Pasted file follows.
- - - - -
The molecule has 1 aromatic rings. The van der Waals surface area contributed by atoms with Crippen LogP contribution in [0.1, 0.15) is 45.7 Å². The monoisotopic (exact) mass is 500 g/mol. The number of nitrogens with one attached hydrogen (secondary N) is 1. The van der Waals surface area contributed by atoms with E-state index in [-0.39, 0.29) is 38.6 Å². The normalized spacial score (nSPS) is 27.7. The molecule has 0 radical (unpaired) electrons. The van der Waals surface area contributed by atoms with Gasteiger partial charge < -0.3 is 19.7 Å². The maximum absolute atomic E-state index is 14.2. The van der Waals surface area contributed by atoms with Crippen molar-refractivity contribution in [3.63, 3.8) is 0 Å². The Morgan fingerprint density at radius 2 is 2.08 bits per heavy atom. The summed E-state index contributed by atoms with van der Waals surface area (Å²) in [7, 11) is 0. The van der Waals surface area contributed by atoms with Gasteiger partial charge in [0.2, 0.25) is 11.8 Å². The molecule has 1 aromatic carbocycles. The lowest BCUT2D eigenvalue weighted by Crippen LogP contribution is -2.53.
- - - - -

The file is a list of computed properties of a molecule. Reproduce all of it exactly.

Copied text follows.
The molecule has 1 aromatic rings. The van der Waals surface area contributed by atoms with Crippen LogP contribution in [0.1, 0.15) is 45.7 Å². The monoisotopic (exact) mass is 500 g/mol. The number of nitrogens with one attached hydrogen (secondary N) is 1. The van der Waals surface area contributed by atoms with E-state index in [-0.39, 0.29) is 38.6 Å². The normalized spacial score (nSPS) is 27.7. The molecule has 0 radical (unpaired) electrons. The van der Waals surface area contributed by atoms with Gasteiger partial charge < -0.3 is 19.7 Å². The maximum absolute atomic E-state index is 14.2. The van der Waals surface area contributed by atoms with Crippen molar-refractivity contribution in [3.63, 3.8) is 0 Å². The Morgan fingerprint density at radius 2 is 2.08 bits per heavy atom. The summed E-state index contributed by atoms with van der Waals surface area (Å²) in [7, 11) is 0. The van der Waals surface area contributed by atoms with Gasteiger partial charge in [0.2, 0.25) is 11.8 Å². The molecule has 1 aromatic carbocycles. The lowest BCUT2D eigenvalue weighted by Crippen LogP contribution is -2.53.